Let's not rely on negotiations between one pair of leaders or negotiating teams. Different pairs of people, groups of both Israeli and Palestinians randomly selected, sets of academics all make proposals. And then both Palestinians and Israelis vote on which proposal they like the most. The one that gets the max of the minima of the Israeli votes and the vote. Of course, if no proposal gets 50% of the votes from both the Israelis and the Palestinians, then nothing happens. (A null proposal also can be added to explicitly see if either side just prefers to do nothing. )
|proposal||Israeli approval percentage||Palestinian Approval percentqage|
Following in the spirit of the X-Prize, the individuals making the proposal that wins, gets a few million dollars.
Of course, there are questions should there be three separate votes, the Gaza groups, the West bank and the Israeli's. Do those Palestinians who fled in 1949 and who are now living far away get to vote? If then, perhaps Israelis might say the Jewish diaspora, including those who may be several-generations American-citizens and residents, get to vote. There is certainly no reason that one could not do this with five or more groups.
|proposal||Israeli Approval Percentage||Gaza Approval percentage||West Bank Approval Percentage||Jewish Diaspora||Palestinian Diaspora|
The proposals would include of course several two-state solutions as well as one-state solutions. The Constitution Construction Kit would be used to allow the Palestinian voters and the Jewish voters to construct and try to see if they could live as one country.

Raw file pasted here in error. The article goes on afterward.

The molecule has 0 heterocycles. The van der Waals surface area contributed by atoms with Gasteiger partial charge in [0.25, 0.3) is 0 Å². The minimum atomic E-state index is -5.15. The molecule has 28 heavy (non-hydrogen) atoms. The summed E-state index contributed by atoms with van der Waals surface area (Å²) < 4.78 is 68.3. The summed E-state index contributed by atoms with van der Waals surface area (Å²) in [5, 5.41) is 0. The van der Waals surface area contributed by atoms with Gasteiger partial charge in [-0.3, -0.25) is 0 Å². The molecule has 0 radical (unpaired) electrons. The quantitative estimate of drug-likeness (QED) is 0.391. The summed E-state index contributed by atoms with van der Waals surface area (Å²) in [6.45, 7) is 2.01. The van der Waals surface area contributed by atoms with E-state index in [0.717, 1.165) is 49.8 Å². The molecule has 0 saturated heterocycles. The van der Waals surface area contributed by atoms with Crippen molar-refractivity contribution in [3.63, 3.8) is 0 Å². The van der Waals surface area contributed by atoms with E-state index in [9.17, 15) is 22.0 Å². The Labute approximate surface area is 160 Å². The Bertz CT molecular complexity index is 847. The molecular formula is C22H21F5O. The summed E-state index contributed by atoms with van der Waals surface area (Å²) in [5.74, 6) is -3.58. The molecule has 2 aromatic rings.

Simulated Annealing or Hill ClimbingWe can assume that there might be several proposals that might attract close to 50%, or better, of each group. Can we tweak them to get a better proposal. We can allow slight variations in a few items, for example, swapping a little bit of land here for a little bit of land there. And see if the amended proposal does better than the proposal. In the spirit of simulated annealing, big changes, and new proposals are allowed at first. Those proposals that have good agreement from parties, get tweaked. Then, these get tweaked by a lesser amount. We only take the tweaks that give a better min max than the base proposal.
The X-Prize Approach
Of course, simulated annealing conflicts with the X-Prize approach. Does a a party making a proposal that gets tweaked quite a bit entitled to the prize? A participatory democracy approach would be that the Quartet would put $25,000,000 in escrow. If and when a proposal passes, the people would then have another election to decide who gets the prize. In the spirit of Wait 'til we really know what you are worth, the first partition would be for two million of the $25,000,000.00. The remainder should be awarded twenty years later when we see that the peace really was stable!